• Presence of large numbers of states created problems as each had its own currency, and weights and measures.

• Duties were often levied according to the weight or measurement of the goods. As each region had its own system of weights and measures, this involved time-consuming calculation.

• In 1834, a customs union or zollverein was formed at the initiative of Prussia and joined by most of the German states. 

• The union abolished tariff barriers and reduced the number of currencies from over thirty to two.

(Para – 4, Page No. 9| Para – 1 and 2, Page No. 10)

2. What happened during the year following 1815 when the fear of repression drove many liberal nationalists underground? Explain. 


• Secret societies sprang up in many European states to train revolutionaries and spread their ideas. 

• To be revolutionary at this time meant a commitment to oppose monarchical forms that had been established after the Vienna Congress and to fight for liberty and freedom. 

• Most of these revolutionaries also saw the creation of nation-states as a necessary part of this struggle for freedom. 

• Giuseppe Mazzini, a Italian revolutionary founded two more underground societies, first, Young Italy in Marseilles, and then, Young Europe in Berne, whose members were like-minded young men from Poland, France, Italy and the German states.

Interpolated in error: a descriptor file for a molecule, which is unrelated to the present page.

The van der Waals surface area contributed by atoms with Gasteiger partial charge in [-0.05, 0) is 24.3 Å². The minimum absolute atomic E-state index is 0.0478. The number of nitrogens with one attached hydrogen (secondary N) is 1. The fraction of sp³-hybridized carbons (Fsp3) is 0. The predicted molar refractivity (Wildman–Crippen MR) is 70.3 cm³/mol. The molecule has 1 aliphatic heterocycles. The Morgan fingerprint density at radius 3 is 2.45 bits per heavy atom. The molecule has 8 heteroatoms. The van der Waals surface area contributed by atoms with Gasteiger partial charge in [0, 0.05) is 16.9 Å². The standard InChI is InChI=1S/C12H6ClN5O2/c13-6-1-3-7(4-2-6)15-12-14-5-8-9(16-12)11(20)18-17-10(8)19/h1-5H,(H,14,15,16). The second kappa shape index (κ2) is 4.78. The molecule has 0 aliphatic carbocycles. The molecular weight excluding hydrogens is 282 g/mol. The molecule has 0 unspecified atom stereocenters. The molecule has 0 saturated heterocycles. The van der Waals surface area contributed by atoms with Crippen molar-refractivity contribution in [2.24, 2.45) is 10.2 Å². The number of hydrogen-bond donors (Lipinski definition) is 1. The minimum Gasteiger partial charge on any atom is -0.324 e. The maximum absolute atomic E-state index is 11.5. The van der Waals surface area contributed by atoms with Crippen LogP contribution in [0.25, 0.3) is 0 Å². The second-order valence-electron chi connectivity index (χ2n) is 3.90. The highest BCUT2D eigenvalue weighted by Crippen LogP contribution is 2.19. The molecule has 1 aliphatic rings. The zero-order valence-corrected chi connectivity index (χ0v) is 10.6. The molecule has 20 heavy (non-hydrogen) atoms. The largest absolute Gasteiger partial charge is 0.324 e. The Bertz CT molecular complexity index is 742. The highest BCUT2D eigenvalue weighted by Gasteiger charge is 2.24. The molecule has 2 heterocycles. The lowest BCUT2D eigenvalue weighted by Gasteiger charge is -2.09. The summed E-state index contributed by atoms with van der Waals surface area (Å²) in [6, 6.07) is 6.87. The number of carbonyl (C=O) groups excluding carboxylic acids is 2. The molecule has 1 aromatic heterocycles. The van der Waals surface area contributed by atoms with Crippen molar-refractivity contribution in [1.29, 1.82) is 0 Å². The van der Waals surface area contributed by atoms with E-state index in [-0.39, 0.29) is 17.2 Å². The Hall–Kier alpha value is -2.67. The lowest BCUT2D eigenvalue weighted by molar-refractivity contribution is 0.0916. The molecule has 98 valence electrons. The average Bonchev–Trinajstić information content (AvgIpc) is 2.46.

• Following his model, secret societies were Set-up in Germany, France, Switzerland and Poland.

(Para – 1 and 2, Page No. 12)

3. Explain the events leading to the unification of Germany.


• Nationalist feelings were widespread among middle-class Germans, who in 1848 tried to unite the different regions of the German confederation into a nation-state governed by an elected parliament.

• This liberal initiative to nation-building was, however, repressed by the combined forces of the monarchy and the military, supported by the large landowners (called Junkers) of Prussia.

• From then on, Prussia took on the leadership of the movement for national unification. 

• Its chief minister, Otto von Bismarck, was the architect of this process carried out with the help of the Prussian army and bureaucracy.

• Three wars over seven years with Austria, Denmark and France – ended in Prussian victory and completed the process of unification. 

• In January 1871, the Prussian king, William I, was proclaimed German Emperor in a ceremony held at Versailles.

(Para – 2 and 3, Page No. 19)

4. Describe the process of Unification of Britain. 


• In Britain, the formation of the nation states was the result of long drawn out process. 

• Primary identities of the people were ethnic ones. 

• All ethnic groups such as English, Welsh Scot or Irish had their own cultural and political traditions. 

• The English nation steadily grew in wealth and power. 

• It was able to extend its influence over the other nations. 

• The Act of Union 1707 between England and Scotland resulted in the formation of the United Kingdom of Great Britain.

(Para – 1, Page No. 22)

High Order Thinking Skill (HOTS):

1. Explain the significance of portraying nations as female figures by the European artists of 18th and 19th centuries.
How had the female figure become an allegory of nation during 19th century in Europe? Analyse.


• During the French Revolution artists used the female allegory to portray ideas such as Liberty, Justice and the Republic.

• Similar female allegories were invented by artists in the nineteenth century to represent the nation.

• These female figures gave an exact idea of the nation in a concrete form and stood as symbols of heroism and liberty respectively.

(Para – 2 and 3, Page No. 23)